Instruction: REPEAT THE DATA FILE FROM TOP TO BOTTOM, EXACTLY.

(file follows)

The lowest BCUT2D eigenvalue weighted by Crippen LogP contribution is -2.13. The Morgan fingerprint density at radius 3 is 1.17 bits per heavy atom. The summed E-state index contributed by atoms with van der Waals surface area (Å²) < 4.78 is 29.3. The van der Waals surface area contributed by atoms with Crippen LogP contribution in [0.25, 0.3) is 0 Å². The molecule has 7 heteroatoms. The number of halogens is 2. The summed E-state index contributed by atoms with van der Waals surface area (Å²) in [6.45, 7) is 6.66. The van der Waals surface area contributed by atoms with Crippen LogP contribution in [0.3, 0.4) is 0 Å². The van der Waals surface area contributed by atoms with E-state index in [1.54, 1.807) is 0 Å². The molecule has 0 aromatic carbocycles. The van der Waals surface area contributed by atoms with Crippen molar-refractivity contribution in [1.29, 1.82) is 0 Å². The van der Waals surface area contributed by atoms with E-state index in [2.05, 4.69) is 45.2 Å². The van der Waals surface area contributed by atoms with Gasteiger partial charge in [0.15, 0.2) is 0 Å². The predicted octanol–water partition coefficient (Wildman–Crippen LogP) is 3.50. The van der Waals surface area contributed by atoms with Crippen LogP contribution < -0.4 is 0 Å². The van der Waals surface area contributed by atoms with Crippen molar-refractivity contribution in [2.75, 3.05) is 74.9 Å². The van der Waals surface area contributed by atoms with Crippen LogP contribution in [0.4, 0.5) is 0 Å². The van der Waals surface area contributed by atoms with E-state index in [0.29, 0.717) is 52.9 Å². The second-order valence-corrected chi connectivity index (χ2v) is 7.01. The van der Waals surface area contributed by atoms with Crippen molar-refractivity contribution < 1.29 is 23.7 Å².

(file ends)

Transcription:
The lowest BCUT2D eigenvalue weighted by Crippen LogP contribution is -2.13. The Morgan fingerprint density at radius 3 is 1.17 bits per heavy atom. The summed E-state index contributed by atoms with van der Waals surface area (Å²) < 4.78 is 29.3. The van der Waals surface area contributed by atoms with Crippen LogP contribution in [0.25, 0.3) is 0 Å². The molecule has 7 heteroatoms. The number of halogens is 2. The summed E-state index contributed by atoms with van der Waals surface area (Å²) in [6.45, 7) is 6.66. The van der Waals surface area contributed by atoms with Crippen LogP contribution in [0.3, 0.4) is 0 Å². The van der Waals surface area contributed by atoms with E-state index in [1.54, 1.807) is 0 Å². The molecule has 0 aromatic carbocycles. The van der Waals surface area contributed by atoms with Crippen molar-refractivity contribution in [1.29, 1.82) is 0 Å². The van der Waals surface area contributed by atoms with E-state index in [2.05, 4.69) is 45.2 Å². The van der Waals surface area contributed by atoms with Gasteiger partial charge in [0.15, 0.2) is 0 Å². The predicted octanol–water partition coefficient (Wildman–Crippen LogP) is 3.50. The van der Waals surface area contributed by atoms with Crippen LogP contribution < -0.4 is 0 Å². The van der Waals surface area contributed by atoms with Crippen molar-refractivity contribution in [2.75, 3.05) is 74.9 Å². The van der Waals surface area contributed by atoms with Crippen LogP contribution in [0.4, 0.5) is 0 Å². The van der Waals surface area contributed by atoms with E-state index in [0.29, 0.717) is 52.9 Å². The second-order valence-corrected chi connectivity index (χ2v) is 7.01. The van der Waals surface area contributed by atoms with Crippen molar-refractivity contribution < 1.29 is 23.7 Å².